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UNIX Commands for Database Administrators

This personal notepad of a DBA shared with others contains some useful UNIX commands for DBA's who don't use those commands on a daily base. Professional UNIX-administrator will not find here anything what they not know.

What Solaris ® HPUX ® AIX ®

Kernel Parameter Config


kmtune .
System messages /var/adm/messages /var/adm/system
Diagnose prtdiag
top -S 20
glance /m nmon
Memory prstat -u <user> -s size ps -e -o'vsz pid ruser args' |sort -nr nmon m


vi search and replace

mv x.txt x.txt `date '+txt.%y_%m_%d'`

add a timestamp to a file.

Use a loop to execute tkprof for many trace files

After tracing database sessions you find .trc files in the user dump destination.
The following UNIX-command executes "tkprof" for all trace files in this directory and adds the extension ".txt" to output files.
for p_file in `ls *.trc`; 
         do  tkprof $p_file $p_file.txt explain=<username>/<password>; 

Warning: If you have many trace file (.trc) in this directory, the execution of the loop for all can cause high server load and might cause this filesystem to run full.

Advise: Check how many trace files you have and replase the "ls *.trc" with a more selective condition!

Loop that sleeps 5 seconds

while true
  echo 'Hallo'
  sleep 5


Display Process Memory in MB and sort

ps -efl |awk '{print "MB " $10*8/1024 " " $16}' |sort -n -k 2,2

Note: This command assumes that "ps -efl" displays the memory consumption in 8 KB pages.
Note: On Solaris the Shared Memory (e.g. Oracle SGA) is included. To see the real memory consumption the shared memory needs to be substracted.


Where is my memory? - Excellent answer from Sunmanagers Mailinglist

Check "Question 1 - Where is all my Memory?" in http://www.sunmanagers.org/archives/1997/att-1736/01-kernel.txt

Cleanup of IPC segments

Reference to another website: http://ocpdba.net/oracle/ipcs_cleanup.html

Searching core files and empty files

How to find core files

Searching just for the name "core" might find files which are not real "core" files created by core-dumps but unfortunately use this name.

Real files from core dumps can be identified by the file argument using the "xargs" command:

$ find . -type f -name core |xargs file
./scripts/core: ELF 32-bit MSB core file SPARC Version 1, from 'oraweb'

The example above is not the final solution, it just shows the working principle.
To display just the filename we need to "cut" the first field (-f1) and remove the delimiter ":" (-d:)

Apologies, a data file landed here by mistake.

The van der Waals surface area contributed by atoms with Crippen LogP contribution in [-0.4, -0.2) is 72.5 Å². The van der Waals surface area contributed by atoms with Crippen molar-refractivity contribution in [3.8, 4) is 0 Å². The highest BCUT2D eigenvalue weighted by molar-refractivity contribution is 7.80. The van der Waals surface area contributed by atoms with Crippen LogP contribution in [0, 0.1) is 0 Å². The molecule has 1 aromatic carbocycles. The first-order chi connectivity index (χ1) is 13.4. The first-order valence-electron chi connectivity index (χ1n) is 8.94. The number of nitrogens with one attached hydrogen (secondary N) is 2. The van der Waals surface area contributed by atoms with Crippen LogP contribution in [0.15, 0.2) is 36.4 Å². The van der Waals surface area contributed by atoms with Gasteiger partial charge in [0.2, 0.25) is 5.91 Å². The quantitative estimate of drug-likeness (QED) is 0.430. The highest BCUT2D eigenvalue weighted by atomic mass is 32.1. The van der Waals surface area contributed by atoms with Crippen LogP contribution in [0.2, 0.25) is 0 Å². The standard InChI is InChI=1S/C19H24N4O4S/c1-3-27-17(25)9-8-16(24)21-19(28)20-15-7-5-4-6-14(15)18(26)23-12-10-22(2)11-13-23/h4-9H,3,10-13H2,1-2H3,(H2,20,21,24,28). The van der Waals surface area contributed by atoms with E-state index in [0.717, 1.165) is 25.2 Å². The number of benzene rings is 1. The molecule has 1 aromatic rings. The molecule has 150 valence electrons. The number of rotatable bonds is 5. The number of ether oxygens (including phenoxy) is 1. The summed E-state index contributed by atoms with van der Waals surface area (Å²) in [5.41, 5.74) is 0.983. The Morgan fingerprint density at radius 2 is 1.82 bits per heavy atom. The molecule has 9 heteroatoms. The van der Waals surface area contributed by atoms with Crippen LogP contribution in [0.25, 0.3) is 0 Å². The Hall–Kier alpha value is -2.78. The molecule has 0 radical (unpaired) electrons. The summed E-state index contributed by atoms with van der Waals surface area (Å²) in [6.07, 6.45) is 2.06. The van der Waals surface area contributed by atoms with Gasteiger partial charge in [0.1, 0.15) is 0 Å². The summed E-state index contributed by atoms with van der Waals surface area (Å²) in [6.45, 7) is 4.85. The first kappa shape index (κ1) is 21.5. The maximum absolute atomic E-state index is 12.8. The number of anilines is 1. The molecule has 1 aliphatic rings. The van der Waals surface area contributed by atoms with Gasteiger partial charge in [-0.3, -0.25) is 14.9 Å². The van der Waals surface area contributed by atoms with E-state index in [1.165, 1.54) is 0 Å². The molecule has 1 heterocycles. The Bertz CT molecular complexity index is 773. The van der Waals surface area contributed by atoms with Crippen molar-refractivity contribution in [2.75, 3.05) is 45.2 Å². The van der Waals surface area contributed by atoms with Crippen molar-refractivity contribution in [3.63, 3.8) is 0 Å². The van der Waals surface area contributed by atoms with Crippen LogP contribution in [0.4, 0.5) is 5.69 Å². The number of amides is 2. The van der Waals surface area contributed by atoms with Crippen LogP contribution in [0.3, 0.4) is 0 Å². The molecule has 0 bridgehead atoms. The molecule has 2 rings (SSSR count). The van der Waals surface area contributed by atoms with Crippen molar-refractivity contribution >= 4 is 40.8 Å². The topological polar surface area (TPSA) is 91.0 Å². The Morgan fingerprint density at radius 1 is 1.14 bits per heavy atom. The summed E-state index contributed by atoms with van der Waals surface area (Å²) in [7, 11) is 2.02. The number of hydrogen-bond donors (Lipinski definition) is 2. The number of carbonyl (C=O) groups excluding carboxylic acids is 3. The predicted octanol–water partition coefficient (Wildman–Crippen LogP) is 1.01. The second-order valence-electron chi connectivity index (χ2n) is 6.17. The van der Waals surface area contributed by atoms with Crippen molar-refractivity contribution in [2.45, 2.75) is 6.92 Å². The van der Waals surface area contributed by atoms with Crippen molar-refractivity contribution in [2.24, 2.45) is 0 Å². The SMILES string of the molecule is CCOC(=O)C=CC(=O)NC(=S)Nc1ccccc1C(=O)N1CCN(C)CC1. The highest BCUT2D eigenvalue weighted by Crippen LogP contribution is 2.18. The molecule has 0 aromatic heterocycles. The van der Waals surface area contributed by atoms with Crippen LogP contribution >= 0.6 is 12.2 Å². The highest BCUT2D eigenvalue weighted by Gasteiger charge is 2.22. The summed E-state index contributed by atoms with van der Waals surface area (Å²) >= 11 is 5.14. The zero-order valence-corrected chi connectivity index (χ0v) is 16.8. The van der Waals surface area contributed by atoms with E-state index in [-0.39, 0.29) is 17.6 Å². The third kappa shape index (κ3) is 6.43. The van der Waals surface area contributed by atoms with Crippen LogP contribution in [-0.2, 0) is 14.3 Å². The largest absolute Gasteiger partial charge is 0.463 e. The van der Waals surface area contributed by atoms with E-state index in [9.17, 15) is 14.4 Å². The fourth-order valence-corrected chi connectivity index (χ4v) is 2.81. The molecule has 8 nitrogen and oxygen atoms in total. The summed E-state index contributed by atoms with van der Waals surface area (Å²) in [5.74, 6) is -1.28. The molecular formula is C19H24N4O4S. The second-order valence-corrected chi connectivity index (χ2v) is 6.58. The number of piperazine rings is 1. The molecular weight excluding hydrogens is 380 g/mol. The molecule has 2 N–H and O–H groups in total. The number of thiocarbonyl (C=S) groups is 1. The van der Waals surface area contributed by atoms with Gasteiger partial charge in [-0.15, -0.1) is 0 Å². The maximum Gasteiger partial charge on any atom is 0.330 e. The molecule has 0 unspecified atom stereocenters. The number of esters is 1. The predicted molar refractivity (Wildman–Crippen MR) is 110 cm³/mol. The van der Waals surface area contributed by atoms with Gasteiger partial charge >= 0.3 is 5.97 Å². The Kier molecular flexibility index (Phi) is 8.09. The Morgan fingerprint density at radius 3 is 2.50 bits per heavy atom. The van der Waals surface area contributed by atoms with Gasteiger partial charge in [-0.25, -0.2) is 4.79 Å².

find . -type f -name core |xargs file | grep "core file" |cut -f1 -d:
Example output:

Searching empty files

find . -size 0c

moving empty files to other directory

find . -size 0c -exec mv{} /destination_directory \;&



Alternative on Solaris if "top" is not installed.


On HP-UX, shows much more than "top"
Alarm thresholds are defined in /var/opt/perf/alarmdef


Displays list of all CPU's and the status (online or offline) (Solaris)

uname -a

Displays hostname and server type


Displays Hardware-Information (Memory, CPU's, ....)
in directory

/usr/platform/<your server type>/sbin/prtdiag

"your server type" is displayed by "uname -a", e.g.

cd /var/adm
ls -l messages*

This files contain error-messages and warnings from operating system and hardware. In case that Oracle error messsages indicate an operating system or hardware problem, you might find more information here.

kill -23 <pid>
kill -25 <pid>

kill -STOP <pid>
kill -CONT <pid>(continue)

Finding Files

find . -mtime +10 -exec ls -l {} \;

Find all files older than 10 days and execute a command. You might need to try it with and without the "+"sign.

find . -size 0c
find . -size 0c -exec mv{} /dest_dir \;&

Find / move empty files

find . -type f -name core |xargs file 
          | grep "core file" |cut -f1 -d

Find core files


samba logfile
Status of samba daemon


scp <file_to_copy> user@host:dirctory/file









Config Files ....

Filename and LockationDescription


Defines limits for e.g. disk-IO and Network cards (e.g. 100 MBit or 1GBit); this limites are used by Glance ® to display "warnings" and "alarms".

That means, that the warning "Network bottleneck" might be misleading, as your server has a Gigabit Network Card, but the alarm threshold is still defined for old 100 MBit Cards.)


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